A University of Limerick team has received significant funding to work with farmers in Uganda to design climate change solutions.
Dr Annmarie Ryan of UL’s Kemmy Business School and Dr Eoin O’Connell, UL’s Faculty of Science and Engineering and CONFIRM, will work with farmers to use data to co-design solutions to climate change specific to their locations in Uganda.
They will work with Dr Anthony Gidudu, Dean, the School of the Built Environment and an associate professor at the Department of Geomatics and Land Management at Makerere University, who is a co-leader on the project.
Minister for Further and Higher Education, Research, Innovation and Science Simon Harris TD and Minister of State for International Development and Diaspora Sean Fleming TD announced funding of €2.1m for six teams to develop innovative solutions to climate action challenges.
Run in partnership between SFI and Irish Aid, the Sustainable Development Goals (SDG) Challenge will see the teams competing for an overall prize of €1 million as they tackle climate action issues on life below water and life on land.
The ultimate winner will use their prize money to further advance their solution towards implementation.
Dr Annmarie Ryan, senior lecturer in marketing at the KBS and principal investigator on the project, said: “This project will capacitate small holder farmers in Uganda not only in the use of climate data to inform current farming practices, but as part what we can term an imagination infrastructure to collectively envision alternate and sustainable futures for Ugandan agriculture and its food security.
“From a UL perspective we are particularly excited by the inter disciplinary nature of this project. Bringing together expertise from the Kemmy Business School and Electronic and Computer Engineering in UL and geomatics and agriculture from our partners in Makerere University, Uganda we can collectively imagine, design and ultimately realise data enabled, farming futures with real world impact today,” Dr Ryan added.
Dr O’Connell, lecturer in the department of Electronic & Computer Engineering, said: “Millions of farmers in Uganda lack access to information about the scope of climate-level changes they are experiencing and how they can adapt to them. Data-enabled agriculture can trigger societal changes in rural communities leading to the creation of sustainable climate-smart villages. This project will harness data-enabled agriculture, which provides smallholder farmers access to data analytics.
“These insights will provide a basis for climate-based agricultural advice related to crop planning, pest and disease incidence and control, crops and livestock under unfavourable weather conditions to mitigate crop damage and loss, crop management advice.
“While focused on future systems design, we envisage the societal impacts to be immediate, as small holder farmers and farmer stakeholders become empowered to imagine and design for future state climate adaptation. The scope of the impact will grow over the short and medium term as the data system develops.”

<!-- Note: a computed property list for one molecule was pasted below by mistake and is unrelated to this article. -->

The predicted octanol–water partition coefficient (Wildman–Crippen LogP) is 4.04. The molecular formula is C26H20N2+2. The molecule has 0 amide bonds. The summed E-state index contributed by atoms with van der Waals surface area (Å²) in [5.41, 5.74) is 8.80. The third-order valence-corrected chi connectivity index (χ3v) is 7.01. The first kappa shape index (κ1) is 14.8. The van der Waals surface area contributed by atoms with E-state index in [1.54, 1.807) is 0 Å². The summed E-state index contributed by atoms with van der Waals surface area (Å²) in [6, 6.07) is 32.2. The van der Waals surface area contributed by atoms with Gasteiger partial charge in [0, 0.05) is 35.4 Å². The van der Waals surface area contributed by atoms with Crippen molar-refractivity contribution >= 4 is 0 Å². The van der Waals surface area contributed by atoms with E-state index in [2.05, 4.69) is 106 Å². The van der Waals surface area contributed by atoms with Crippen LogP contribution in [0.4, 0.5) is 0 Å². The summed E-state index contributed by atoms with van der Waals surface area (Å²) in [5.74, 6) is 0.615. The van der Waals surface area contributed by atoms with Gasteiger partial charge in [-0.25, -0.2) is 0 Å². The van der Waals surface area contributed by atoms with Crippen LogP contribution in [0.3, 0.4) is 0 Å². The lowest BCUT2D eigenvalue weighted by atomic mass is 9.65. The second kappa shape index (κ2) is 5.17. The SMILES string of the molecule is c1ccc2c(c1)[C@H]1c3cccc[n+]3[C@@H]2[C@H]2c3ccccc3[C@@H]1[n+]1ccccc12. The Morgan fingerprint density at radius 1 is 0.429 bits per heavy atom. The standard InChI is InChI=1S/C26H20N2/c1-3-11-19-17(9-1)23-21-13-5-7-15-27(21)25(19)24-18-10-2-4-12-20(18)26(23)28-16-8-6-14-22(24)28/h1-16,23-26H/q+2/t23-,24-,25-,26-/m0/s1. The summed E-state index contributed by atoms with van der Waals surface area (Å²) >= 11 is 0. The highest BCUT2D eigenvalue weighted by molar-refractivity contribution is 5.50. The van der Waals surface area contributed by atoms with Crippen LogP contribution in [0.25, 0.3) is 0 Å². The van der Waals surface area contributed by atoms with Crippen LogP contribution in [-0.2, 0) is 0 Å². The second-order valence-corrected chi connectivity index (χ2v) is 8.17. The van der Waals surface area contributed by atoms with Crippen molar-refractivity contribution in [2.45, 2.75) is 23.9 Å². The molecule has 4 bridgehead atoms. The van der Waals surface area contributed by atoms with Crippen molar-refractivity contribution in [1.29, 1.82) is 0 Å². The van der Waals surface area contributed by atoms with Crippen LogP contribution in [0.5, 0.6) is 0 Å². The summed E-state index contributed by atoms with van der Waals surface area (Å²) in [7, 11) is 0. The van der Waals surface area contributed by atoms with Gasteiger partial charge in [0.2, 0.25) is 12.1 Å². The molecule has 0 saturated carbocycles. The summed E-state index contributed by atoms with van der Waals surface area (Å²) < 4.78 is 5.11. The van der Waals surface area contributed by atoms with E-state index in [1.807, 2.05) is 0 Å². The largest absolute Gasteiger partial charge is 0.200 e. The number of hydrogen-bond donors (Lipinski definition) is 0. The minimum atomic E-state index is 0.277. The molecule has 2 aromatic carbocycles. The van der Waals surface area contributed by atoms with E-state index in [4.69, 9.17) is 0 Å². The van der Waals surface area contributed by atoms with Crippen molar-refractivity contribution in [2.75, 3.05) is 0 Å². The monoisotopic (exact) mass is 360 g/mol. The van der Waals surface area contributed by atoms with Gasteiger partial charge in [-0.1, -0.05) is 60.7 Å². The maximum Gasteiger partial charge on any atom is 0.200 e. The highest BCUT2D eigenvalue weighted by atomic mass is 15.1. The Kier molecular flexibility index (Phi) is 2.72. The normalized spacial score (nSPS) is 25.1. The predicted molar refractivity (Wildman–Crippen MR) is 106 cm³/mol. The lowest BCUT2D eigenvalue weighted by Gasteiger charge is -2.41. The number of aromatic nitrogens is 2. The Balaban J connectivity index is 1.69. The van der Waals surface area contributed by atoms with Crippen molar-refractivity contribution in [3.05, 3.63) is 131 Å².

Speaking today, Minister Harris said: “I am pleased to share the selection of these six teams for this SDG Challenge. The climate crisis and its consequences for life demand solutions that we can deploy as soon as possible.
“SFI’s Challenge Funding Programmes seek to support Ireland’s research community to accelerate the pace of innovation, developing novel, potentially disruptive, technologies to address significant societal challenges.
“These teams will work with researchers in Irish Aid’s partner countries to devise, refine and implement solutions to problems that threaten everyday life.
“This real-world impact is at the heart of the challenge-based funding supported by SFI and my department, which will utilise the best of research to make many lives better.”
The focus of the SDG Challenge is for the development of innovative solutions relating to challenges associated with climate, biodiversity, and the environment, with a specific objective of addressing challenges in countries where Irish Aid works.
These projects represent international collaborations between research institutes in Ireland and groups in Irish Aid partner countries, in this case Tanzania, Zambia, Vietnam, Malawi and Uganda.
Minister Fleming said: “This year’s SDG Challenge funding focuses on climate action and the environment. We have already seen how developing nations can be disproportionately affected by the climate crisis.
“By supporting researchers both in Ireland and in the countries where Irish Aid works, we will use innovative ideas and cutting-edge scientific research to help mitigate some of those effects.”
Prof Philip Nolan, Director General, Science Foundation Ireland said: “The award of this funding is an exciting moment for these teams, and we are looking forward very much to seeing how they use this opportunity to advance their research.
“These six teams are working on specific problems that are central to our response to the climate crisis and using their creativity and research skills to develop immediate solutions.
“Not only do they represent some of the best of Irish research, they are also driven by the hope that their solutions can change the world – a sentiment at the heart of challenge-based funding.”
The SDG Challenge calls on research teams to develop innovative solutions that contribute to SDG 13: Climate Action, and related goals and targets.
Recognising the interconnectedness between climate, biodiversity and the environment, the challenge theme also encompasses SDG 14: Life below water and SDG 15: Life on land.
The projects submitted include concepts to conserve energy, protect water supplies, and work on local environmental problems affecting people and crop production.